1970s, 3.5/4, Billy Wilder, Comedy, Review

The Front Page (1974)

Image result for the front page 1974 poster

#12 in my Ranking of Billy Wilder movies.

The latest in a series of adaptations of a play from the early 20th century, The Front Page is an enjoyable and highly entertaining look at the journalistic trade. Jack Lemmon and Walter Matthau both shine in this movie, their third collaboration, and Billy Wilder keeps things clean, clear, and pretty as the story zips along.

There’s been a murder of a policeman, and the man responsible is in prison and ready for the gallows. The newspapers are all over the story. It has several great hooks. The man is a Bolshevik sympathizer, apparently. There’s a long term girlfriend, who only met him a few days before. Listen, the details of his life don’t really matter that much. What matters is that these newspapermen can spin something to increase their papers’ circulations. One of them is Hildy Johnson, who works for the Chicago Examiner under Walter Burns, his editor. The problem is that Hildy says he hates the journalistic life and is going to marry Peggy (Susan Sarandon) and move to Philadelphia to be an ad man. It’s more honest, he says.

And yet, Hildy can’t quite get away. He stops by the press room overlooking the gallows and filled with his former fellow newspapermen, just to offer them a few bottles as a going away present, and yet he finds himself calling up Burns to offer him a quick tip he picked up while there. He just cannot say no to inserting himself back into the world and he is soon writing an entire piece for the Examiner while Peggy impatiently waits in the car downstairs for Hildy to join her on the way to the train.

Complications arise when Earl Williams, the man on death row, takes the opportunity offered him by a Venetian psychologist to steal the sheriff’s gun and escape. He can’t go far and ends up in the press room where only Hildy is there to greet him. The rest of the journalists have gone to chase after a lead on Earl’s supposed location and Hildy isn’t a journalist anymore, so he’s stayed behind. But, again, his journalistic heart can’t let go. He hides Earl in the desk in the room to help Walter get an exclusive on the story.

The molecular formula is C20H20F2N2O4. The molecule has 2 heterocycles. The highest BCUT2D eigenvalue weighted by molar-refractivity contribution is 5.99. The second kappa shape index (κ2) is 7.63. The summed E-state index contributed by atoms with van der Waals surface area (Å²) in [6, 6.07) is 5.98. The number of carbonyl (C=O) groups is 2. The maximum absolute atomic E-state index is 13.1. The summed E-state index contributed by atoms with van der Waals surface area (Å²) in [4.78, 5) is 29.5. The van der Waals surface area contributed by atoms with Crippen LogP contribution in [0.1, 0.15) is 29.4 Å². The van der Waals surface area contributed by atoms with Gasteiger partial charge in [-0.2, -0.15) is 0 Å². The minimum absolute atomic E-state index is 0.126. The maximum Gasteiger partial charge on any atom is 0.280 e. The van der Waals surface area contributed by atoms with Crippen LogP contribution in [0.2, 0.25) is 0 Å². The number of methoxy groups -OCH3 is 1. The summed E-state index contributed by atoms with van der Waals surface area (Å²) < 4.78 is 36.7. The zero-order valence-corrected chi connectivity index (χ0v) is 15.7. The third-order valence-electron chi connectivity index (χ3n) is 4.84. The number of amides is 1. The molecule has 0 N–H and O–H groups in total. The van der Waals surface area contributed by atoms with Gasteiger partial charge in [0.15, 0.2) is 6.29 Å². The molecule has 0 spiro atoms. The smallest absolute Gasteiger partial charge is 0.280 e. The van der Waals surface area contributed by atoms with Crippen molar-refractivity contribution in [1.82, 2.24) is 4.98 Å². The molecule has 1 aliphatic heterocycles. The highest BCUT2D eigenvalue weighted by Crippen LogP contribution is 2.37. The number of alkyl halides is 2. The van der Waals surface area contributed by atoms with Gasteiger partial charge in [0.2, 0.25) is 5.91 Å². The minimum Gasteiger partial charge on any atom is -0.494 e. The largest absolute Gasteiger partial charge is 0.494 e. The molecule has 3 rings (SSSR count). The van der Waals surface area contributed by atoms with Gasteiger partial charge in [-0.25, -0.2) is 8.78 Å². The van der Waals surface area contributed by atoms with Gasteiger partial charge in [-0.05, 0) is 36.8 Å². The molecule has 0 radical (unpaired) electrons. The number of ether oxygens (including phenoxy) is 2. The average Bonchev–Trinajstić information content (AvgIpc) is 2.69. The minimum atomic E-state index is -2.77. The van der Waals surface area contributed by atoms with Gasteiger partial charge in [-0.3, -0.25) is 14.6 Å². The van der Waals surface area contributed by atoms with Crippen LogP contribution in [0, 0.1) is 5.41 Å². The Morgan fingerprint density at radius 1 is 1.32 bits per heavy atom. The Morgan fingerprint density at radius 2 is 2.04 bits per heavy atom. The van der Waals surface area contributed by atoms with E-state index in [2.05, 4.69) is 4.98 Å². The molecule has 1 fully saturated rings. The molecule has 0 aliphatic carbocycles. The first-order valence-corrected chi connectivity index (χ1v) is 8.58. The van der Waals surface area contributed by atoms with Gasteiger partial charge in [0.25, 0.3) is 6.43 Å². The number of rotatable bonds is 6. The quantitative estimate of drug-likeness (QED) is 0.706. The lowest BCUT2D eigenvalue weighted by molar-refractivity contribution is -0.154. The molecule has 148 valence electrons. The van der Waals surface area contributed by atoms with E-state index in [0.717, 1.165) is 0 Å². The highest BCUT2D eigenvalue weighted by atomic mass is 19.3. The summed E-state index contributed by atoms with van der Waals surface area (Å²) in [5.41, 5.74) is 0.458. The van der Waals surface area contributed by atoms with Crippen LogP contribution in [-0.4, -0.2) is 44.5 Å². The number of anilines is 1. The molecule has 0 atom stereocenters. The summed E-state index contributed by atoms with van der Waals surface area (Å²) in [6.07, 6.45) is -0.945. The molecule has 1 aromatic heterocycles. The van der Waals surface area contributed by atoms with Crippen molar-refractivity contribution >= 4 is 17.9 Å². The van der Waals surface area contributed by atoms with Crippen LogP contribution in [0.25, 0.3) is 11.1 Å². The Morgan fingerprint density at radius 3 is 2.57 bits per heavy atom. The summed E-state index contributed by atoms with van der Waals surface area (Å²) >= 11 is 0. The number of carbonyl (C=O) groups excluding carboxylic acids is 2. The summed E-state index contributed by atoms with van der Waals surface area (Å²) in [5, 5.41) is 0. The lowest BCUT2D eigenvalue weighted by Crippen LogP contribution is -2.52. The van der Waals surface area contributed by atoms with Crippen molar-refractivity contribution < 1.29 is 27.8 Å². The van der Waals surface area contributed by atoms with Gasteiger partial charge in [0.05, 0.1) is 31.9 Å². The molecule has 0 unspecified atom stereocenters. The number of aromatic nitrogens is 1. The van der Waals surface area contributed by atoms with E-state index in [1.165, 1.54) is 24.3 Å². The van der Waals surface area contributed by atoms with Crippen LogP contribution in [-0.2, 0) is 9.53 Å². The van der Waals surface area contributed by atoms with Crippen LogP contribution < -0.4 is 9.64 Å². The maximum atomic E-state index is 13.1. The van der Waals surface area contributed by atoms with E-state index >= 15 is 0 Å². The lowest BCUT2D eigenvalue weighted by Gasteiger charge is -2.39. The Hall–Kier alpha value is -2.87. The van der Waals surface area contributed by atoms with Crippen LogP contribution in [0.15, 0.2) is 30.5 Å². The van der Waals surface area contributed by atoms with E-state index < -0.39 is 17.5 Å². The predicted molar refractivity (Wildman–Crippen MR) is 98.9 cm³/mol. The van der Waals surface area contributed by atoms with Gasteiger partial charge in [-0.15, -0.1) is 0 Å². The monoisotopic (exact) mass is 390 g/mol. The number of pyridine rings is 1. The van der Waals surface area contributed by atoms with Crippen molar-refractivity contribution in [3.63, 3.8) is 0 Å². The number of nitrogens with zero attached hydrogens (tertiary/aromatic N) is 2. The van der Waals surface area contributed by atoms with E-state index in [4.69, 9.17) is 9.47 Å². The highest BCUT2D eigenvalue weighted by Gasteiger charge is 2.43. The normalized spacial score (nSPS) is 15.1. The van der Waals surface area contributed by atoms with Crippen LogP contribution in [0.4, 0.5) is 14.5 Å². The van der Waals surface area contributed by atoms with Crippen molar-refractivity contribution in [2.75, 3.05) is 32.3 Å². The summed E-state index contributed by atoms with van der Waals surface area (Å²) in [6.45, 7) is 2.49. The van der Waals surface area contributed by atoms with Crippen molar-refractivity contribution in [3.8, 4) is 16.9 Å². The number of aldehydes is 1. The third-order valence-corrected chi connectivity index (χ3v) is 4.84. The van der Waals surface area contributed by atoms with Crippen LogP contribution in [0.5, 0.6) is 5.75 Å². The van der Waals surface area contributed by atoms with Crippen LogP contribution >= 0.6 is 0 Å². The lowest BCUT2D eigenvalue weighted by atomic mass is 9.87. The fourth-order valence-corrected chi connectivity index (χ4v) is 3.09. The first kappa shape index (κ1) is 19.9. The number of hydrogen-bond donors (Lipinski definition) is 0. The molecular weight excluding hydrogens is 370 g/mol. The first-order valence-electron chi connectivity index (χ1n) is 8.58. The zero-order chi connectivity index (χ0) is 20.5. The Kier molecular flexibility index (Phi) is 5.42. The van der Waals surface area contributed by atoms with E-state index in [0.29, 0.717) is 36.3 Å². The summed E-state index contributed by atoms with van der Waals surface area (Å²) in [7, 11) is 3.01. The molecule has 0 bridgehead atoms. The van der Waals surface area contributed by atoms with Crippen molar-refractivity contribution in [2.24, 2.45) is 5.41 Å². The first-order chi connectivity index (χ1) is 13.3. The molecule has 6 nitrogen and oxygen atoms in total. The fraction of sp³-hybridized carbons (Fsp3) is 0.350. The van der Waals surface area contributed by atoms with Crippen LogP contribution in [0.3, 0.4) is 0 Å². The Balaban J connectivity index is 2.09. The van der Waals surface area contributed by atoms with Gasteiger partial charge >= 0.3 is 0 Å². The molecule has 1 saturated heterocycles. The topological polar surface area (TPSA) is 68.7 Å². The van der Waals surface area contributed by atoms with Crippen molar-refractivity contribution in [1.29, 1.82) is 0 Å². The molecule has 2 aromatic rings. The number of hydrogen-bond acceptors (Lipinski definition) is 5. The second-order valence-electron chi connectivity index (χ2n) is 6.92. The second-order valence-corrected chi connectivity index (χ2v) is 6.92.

As Hildy gets more and more into the events opening up around him, he gets more and more into the journalism, typing up the story himself with Walter over his shoulder egging him on. The girlfriend, Mollie (actually a two dollar whore, according to her, who barely knew Earl) has come to try and clear her connection with Earl while also feeling for the guy because he treated her so well. She gets in on the secret that Earl is around, and even goes to extreme lengths to try and protect him. She’s felt alone for so long that just the three days he convalesced in her apartment and never tried to touch her, only talking to her like a human being, filled her with such deep feeling that she’s willing to throw herself out of the third story window in order to cause a distraction and help Earl escape detection. The plot further develops with a last second pardon, an unscrupulous mayor up for re-election, and Hildy finally making it to the train.

The movie as a whole moves fast from one dialogue exchange to the next, from one plot twist to the next. It really relies on the actors to carry it (no surprise, since the story retains much of the shape of the play), and the actors shine forth. Lemmon is game and fun as the man who just can’t say no to the drug of choice (being a newspaperman). Matthau plays Walter with a witty and overbearingness that makes it perfectly clear why he is able to bully and trick Hildy back into work. Susan Sarandon is wide-eyed innocence personified as Hildy’s fiancé.

It’s cleanly filmed with actors expertly dispersed through the frame, which becomes increasingly important in the scenes with about a dozen characters. It’s quick, clearly told, and fun as it embraces a sense of chaos in the service of its story. It’s a very good late entry in Billy Wilder’s filmography (though I probably prefer His Girl Friday overall).

Netflix Rating: 5/5

Quality Rating: 3.5/4

4 thoughts on “The Front Page (1974)”

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